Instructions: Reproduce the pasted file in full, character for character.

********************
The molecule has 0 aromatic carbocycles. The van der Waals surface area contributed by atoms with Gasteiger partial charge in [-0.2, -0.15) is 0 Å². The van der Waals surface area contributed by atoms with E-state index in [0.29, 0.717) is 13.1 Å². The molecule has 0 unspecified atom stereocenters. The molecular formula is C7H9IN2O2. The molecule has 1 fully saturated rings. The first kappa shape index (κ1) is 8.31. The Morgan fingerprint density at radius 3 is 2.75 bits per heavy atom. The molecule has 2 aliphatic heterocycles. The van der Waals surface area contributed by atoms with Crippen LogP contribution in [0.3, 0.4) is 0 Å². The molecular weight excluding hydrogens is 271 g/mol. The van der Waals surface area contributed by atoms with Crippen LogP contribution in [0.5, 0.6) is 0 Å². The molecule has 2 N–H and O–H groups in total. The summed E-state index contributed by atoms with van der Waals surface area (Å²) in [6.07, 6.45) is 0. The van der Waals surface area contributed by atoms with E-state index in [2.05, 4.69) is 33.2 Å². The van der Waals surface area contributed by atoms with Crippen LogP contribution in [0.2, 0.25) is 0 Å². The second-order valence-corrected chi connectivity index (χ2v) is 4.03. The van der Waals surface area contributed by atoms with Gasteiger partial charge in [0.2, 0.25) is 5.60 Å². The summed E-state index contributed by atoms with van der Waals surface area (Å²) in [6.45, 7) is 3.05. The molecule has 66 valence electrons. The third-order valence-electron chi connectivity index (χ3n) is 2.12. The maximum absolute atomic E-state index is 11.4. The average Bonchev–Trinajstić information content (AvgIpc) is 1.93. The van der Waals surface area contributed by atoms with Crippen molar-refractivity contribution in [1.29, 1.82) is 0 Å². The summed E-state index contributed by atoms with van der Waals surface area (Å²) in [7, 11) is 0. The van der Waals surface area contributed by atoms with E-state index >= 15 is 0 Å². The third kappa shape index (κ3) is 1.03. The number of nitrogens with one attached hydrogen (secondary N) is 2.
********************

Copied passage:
The molecule has 0 aromatic carbocycles. The van der Waals surface area contributed by atoms with Gasteiger partial charge in [-0.2, -0.15) is 0 Å². The van der Waals surface area contributed by atoms with E-state index in [0.29, 0.717) is 13.1 Å². The molecule has 0 unspecified atom stereocenters. The molecular formula is C7H9IN2O2. The molecule has 1 fully saturated rings. The first kappa shape index (κ1) is 8.31. The Morgan fingerprint density at radius 3 is 2.75 bits per heavy atom. The molecule has 2 aliphatic heterocycles. The van der Waals surface area contributed by atoms with Crippen LogP contribution in [0.3, 0.4) is 0 Å². The molecular weight excluding hydrogens is 271 g/mol. The van der Waals surface area contributed by atoms with Crippen LogP contribution in [0.5, 0.6) is 0 Å². The molecule has 2 N–H and O–H groups in total. The summed E-state index contributed by atoms with van der Waals surface area (Å²) in [6.07, 6.45) is 0. The van der Waals surface area contributed by atoms with E-state index in [2.05, 4.69) is 33.2 Å². The van der Waals surface area contributed by atoms with Crippen LogP contribution in [0.2, 0.25) is 0 Å². The second-order valence-corrected chi connectivity index (χ2v) is 4.03. The van der Waals surface area contributed by atoms with Gasteiger partial charge in [0.2, 0.25) is 5.60 Å². The summed E-state index contributed by atoms with van der Waals surface area (Å²) in [6.45, 7) is 3.05. The molecule has 66 valence electrons. The third-order valence-electron chi connectivity index (χ3n) is 2.12. The maximum absolute atomic E-state index is 11.4. The average Bonchev–Trinajstić information content (AvgIpc) is 1.93. The van der Waals surface area contributed by atoms with Crippen molar-refractivity contribution in [1.29, 1.82) is 0 Å². The summed E-state index contributed by atoms with van der Waals surface area (Å²) in [7, 11) is 0. The van der Waals surface area contributed by atoms with E-state index >= 15 is 0 Å². The third kappa shape index (κ3) is 1.03. The number of nitrogens with one attached hydrogen (secondary N) is 2.